One of the topics that was addressed at the PMA educational sessions is how politics affect the produce industry. The focus of the session was the upcoming presidential elections and how the outcome, and the resulting policies, might affect the produce industry. The panel was led by Richard Owen, the team lead for Legislative and Regulatory Affairs at PMA.
Top left to right: Hunt Shipman, Jose Luis Bustamente, Alice Gomez. Bottom left to right: Richard Owen, José Antonio Gómez Bazán.
“We are getting close to this consequential election which will have repercussions both domestic and across the globe. Regardless of the outcome, we will see consequences. While there are only a few weeks to go, a lot can still change in that time. If Biden wins, this would mean an entire US government cabinet shift, and there will likely be more aggressive regulatory approaches, especially for agriculture, with regard to air, water, pesticides, food safety, and trade. If Trump wins, there will likely also be changes in the cabinet, but less so than if Biden is elected,” Hunt Shipman, Principal and Director of Cornerstone Government Affairs introduces the topic.
Hunt Shipman is the Principal and Director of Cornerstone Government Affairs.
Trade regulations and protectionism
One of the most important topics discussed by the panel was the effects the election could have on trade. José Antonio Gómez Bazán, who is the Managing director of Camposol International, provides the perspective from Peru: “Each of the candidates will have a different impact on the trading relationships the US will have with the rest of the world. Protectionism is something that we are very wary of, it’s often a double-edged sword because while you are working to protect somebody, you are often hurting others in the process. In the case of the produce industry, the people who will be hurt are the consumers as well as other industries that are directly related to the industry, such as transportation and warehouse companies.”
For Bazán, the issue comes down to the creation of wealth, which is directly related to industry growth. “A good example of this is the avocado industry. In Australia there are protectionist policies in place for the avocado industry, and this has resulted in consumers paying up to $5 for an avocado, and little growth of the industry. In the United States on the other hand, where the policies are much more open, the avocado industry is a multi-billion-dollar industry and the market has seen tremendous growth over the years. Even the domestic growers in California are expanding and increasing profits. Overall, I would say there is not one right answer, but the purpose behind the policy should be to create growth, and in turn create wealth. The right measurements and policies can help industries double, triple, or even quadruple in size. Growth will be beneficial for the growers and distributors, and at the end of the day, also for consumers,” Bazán explains.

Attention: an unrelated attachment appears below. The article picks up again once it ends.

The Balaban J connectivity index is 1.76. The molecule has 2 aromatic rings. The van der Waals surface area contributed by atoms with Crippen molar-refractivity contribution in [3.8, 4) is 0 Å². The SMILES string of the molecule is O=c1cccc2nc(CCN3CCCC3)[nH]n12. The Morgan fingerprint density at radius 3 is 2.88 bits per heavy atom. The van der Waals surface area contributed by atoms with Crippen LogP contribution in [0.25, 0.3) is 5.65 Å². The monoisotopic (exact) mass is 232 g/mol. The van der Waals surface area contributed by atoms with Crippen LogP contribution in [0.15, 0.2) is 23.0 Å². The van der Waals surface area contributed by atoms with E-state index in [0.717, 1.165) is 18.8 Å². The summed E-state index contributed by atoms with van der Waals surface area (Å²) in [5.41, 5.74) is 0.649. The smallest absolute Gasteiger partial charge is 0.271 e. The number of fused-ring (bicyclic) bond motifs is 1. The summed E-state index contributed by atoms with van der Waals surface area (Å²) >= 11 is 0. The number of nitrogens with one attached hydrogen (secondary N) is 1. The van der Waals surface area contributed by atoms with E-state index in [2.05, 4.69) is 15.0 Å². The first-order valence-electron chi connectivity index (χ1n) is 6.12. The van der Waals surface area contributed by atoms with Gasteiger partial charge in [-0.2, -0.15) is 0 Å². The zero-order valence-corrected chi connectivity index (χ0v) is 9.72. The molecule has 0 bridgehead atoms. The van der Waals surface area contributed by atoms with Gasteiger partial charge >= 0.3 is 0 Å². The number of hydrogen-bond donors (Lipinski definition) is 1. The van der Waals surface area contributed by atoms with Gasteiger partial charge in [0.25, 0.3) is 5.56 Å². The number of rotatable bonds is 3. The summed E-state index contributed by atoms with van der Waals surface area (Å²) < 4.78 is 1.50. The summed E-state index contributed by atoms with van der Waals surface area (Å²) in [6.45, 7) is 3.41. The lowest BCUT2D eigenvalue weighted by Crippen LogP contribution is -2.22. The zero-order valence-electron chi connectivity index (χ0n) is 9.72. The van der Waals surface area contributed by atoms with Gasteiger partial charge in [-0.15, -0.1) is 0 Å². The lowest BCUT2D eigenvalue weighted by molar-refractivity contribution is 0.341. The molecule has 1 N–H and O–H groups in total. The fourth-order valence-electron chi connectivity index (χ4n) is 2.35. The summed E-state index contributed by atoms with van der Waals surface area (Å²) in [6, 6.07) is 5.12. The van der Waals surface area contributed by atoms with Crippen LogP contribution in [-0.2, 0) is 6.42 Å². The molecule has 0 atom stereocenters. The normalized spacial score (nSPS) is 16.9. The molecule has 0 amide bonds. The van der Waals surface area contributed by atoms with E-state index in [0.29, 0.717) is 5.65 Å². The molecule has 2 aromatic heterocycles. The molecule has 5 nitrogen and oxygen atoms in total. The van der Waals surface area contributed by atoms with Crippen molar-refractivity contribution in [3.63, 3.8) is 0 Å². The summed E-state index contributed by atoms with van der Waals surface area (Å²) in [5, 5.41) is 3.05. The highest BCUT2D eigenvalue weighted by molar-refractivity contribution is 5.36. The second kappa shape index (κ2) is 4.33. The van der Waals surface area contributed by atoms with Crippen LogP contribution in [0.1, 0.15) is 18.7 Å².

José Antonio Gómez Bazán is the Managing director of Camposol International.
Bilateral trade between US and Mexico and the USMCA
Jose Luis Bustamente, President of Aneberries, the National Association for Berry Exporters in Mexico, also stresses the importance of the trade policies that might result from the election. He says: “Mexico and the US are trading partners for life, especially because we are connected by a shared border. Our industries are often complementary, and in agriculture specifically we can point to the huge success story of the avocados. On the other side of this, Mexico has benefited tremendously from the apples imported from the United States. Another example is strawberries, which are exported to the US in the winter, but in the summer, Mexico imports their strawberries from California. So, from our perspective, the biggest stake in this election will be the outcome of the trade policies: protectionism or global trade to benefit everyone, and this isn’t specifically a partisan issue. The pandemic has shown us that the produce industry is essential, and to be able to continue to provide consumers with healthy, safe, sustainable, affordable and available product, we need open global trade.”
Jose Luis Bustamente is the President of Aneberries.
Alice Gomez, VP of Cornerstone Government Affairs, expands on the issue, explaining: “Both Biden and Trump are in support of the USMCA deal. From Biden’s perspective, the strong labor and environmental provisions are attractive for the Democratic Party and they want to see those reforms take place. The implementation of USMCA might look different for the two candidates, however. Trump’s administration made some promises to growers in the southeastern states of the US when negotiating the trade agreement which might not carry over to the Biden administration. Tariffs are one of Trump’s signature policies, and he often uses tariffs as a negotiation tactic. Biden will probably take a more globalist approach and back away from some of the national security tariffs from these past four years.”
Alice Gomez is the Vice President of Cornerstone Government Affairs.
Make the issues of the produce industry heard
In closing, Gomez says: “If you are not at the table, you are on the menu. So, engage with the policy makers. You need to tell your story, because it’s not a question of if you will need political support, it’s a question of when.”
Hunt Shipman agrees, saying: “The upcoming election is certainly one with consequences for the fresh produce industry, and not only do the produce industry leaders need to engage with elected officials, the officials need to recognize the industry and get to know the unique aspects of the industry and make sure that the policies they implement keep the needs of the produce and floral industries in mind.”